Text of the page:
Here’s a cool little non-interactive demo of Coktel Vision’s Lost in Time (published by Sierra On-Line in the US). The demo features a neat AdLib tune by Charles Callet that isn’t found in the full game.
Full Motion Video fanatic Branislav Mikulka stops by to discuss various FMV games adapted from books, films, and other media. Sit back and relax as we discuss games featuring Sherlock Holmes, Pumpkinhead, Michael Dudikoff, and others.
Today I present to you another beautiful AdLib soundtrack by an FM synthesis master Stéphane Picq. The game is KGB (later known as “Conspiracy” when it was re-released on CD-ROM featuring Donald Sutherland,) developed by Cryo Interactive Entertainment and published by Virgin games in 1992. Enjoy.
Writer and computer gaming enthusiast Mat Bradley-Tschirgi joins yours truly to talk about Interplay’s 10th anniversary classic collection CD-ROM. A decade of DOS gaming classics from a legendary publisher/developer is covered with varying degrees of expertise.
IT veteran Steven Savage stops by to put a spotlight on a few forgotten RPG games that were ahead of their time. And we also talk about CyberMage. Get ready to put all these games on your to-play list.
I present to you two versions of the soundtrack to Theme Hospital (Bullfrog Productions/Electronic Arts, 1997) composed by Russell Shaw and Adrian Moore. MIDI music was rendered using ¥Weeds¥ soundfont, and the OPL music was captured in SVN DosBox using a SoundBlaster 16 setting.
Download the archive here: http://www.dosnostalgia.com/files/themehospital_ost.zip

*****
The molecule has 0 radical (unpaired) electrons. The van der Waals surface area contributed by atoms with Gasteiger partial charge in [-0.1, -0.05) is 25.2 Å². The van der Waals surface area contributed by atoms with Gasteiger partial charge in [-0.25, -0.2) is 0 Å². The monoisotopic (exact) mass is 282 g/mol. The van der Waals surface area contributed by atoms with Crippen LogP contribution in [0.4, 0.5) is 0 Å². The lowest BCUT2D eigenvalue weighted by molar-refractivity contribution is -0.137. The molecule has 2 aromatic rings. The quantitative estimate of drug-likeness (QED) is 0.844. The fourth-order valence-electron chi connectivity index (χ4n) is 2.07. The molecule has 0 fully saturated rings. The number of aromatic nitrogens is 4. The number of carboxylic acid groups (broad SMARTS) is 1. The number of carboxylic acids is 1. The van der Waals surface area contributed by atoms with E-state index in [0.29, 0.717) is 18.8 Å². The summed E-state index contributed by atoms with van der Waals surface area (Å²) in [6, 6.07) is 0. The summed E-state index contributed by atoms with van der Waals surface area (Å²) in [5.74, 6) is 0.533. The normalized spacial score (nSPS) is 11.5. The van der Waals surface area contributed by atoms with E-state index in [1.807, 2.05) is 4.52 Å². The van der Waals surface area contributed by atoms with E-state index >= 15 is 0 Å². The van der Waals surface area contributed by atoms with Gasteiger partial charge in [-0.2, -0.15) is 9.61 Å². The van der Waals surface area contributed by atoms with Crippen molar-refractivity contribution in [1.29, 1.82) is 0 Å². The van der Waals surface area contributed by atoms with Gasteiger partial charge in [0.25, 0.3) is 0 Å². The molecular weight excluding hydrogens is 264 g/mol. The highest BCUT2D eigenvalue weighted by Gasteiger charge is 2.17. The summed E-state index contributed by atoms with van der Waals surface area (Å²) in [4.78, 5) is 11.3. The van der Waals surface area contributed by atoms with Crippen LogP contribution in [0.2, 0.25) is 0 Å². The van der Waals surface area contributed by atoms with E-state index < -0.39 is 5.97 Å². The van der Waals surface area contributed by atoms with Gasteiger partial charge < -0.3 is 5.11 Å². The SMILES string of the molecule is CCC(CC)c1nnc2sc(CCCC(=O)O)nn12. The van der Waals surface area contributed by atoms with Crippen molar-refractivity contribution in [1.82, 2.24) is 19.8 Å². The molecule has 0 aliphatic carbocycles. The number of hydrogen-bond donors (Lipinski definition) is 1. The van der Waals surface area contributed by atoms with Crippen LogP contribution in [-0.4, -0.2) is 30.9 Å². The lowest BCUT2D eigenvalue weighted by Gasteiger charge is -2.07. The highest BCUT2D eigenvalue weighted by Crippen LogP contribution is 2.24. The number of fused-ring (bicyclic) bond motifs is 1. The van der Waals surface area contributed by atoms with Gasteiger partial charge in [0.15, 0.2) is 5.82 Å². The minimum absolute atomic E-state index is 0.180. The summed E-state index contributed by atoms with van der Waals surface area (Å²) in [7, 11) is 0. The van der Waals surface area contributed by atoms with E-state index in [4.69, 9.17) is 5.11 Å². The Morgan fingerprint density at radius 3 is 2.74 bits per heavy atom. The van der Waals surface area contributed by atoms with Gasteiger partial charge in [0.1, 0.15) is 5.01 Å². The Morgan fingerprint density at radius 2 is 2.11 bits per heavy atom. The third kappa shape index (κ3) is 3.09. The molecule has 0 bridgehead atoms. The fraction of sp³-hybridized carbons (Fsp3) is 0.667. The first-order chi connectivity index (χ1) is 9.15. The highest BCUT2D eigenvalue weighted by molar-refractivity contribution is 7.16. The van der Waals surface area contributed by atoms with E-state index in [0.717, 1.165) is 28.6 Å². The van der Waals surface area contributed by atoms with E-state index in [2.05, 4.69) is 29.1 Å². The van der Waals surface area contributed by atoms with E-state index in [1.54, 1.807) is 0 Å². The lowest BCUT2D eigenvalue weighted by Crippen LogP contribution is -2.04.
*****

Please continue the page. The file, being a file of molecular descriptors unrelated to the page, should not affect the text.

David Wolinsky of Don’t Die joins me to discuss a handful of strange mods for vanilla DOOM. The mods we discuss include such things as 10,000 enemies, Ned Flanders, cyberdemons in pits, exploding barrels that follow the player, and many more. Things are about to get a little weird in Hell.
Today I join a cast of stereotypes for a game of street basketball. Slam City with Scottie Pippen (Digital Pictures, 1995) is a game full of motion, video, and very questionable acting and humor. What you gonna get? Gonna get respect!
Today I take a look at the “Gamos Logical Serial” or a set of four puzzle games developed and published by a Russian company Gamos between 1992 and 1994. These games are From Corner To Corner (Уголки), Color Lines (Цветные Линии), Balda (Балда), and Nine (Девятка). Get ready for some high resolution EGA goodness, and my inability to properly play any of those games.
John Connolly joins me to discuss the various challenges he faced while trying to learn MS-DOS game programming. We also talk about a bunch of techniques that were necessary to deal with limitations of computers of the past.
Every time I check out a new AAA release I can’t help, but feel that gaming culture became very different. Now a game feels the need to show me a tutorial on how to open a door about a hundred times, draw a gigantic arrow on screen to point me in the right direction, and if I’m struggling with a puzzle, the protagonist will eventually just blurt out the solution. It’s all fine and good. I’m older now, and don’t have as much time or patience for games. These changes make the overall experience less frustrating and therefore more enjoyable, BUT in most cases they kill the two things games used to heavily rely on – exploration and discovery. Many games of yesteryear have dropped you in its world without many hints on what to do and how to do it. They counted on you being adventurous and persistent. As a result many games were quite hard. Some (UFO/X-Com, I’m looking at you) were almost impossible, yet felt incredibly satisfying when conquered. This got me thinking about times when hard games delivered truly great gaming experiences. Good times. And then I remembered a certain 8-bit mascot…
In my first ever unboxing video I’m cracking open the Collector’s Edition (number 40 of 1000) of Retro City Rampage: 486 (Vblank Entertainment, 2015) to see what goodies are hiding inside. It turned out to be a pretty cool package!
A little while ago I stumbled upon this non-interactive demo of the first Heroes game. I was surprised that It was nearly 200 megabytes in size, since nobody would be crazy enough to download that much in 1995. Turns out it was made for CES 1995. So here it is. Enjoy.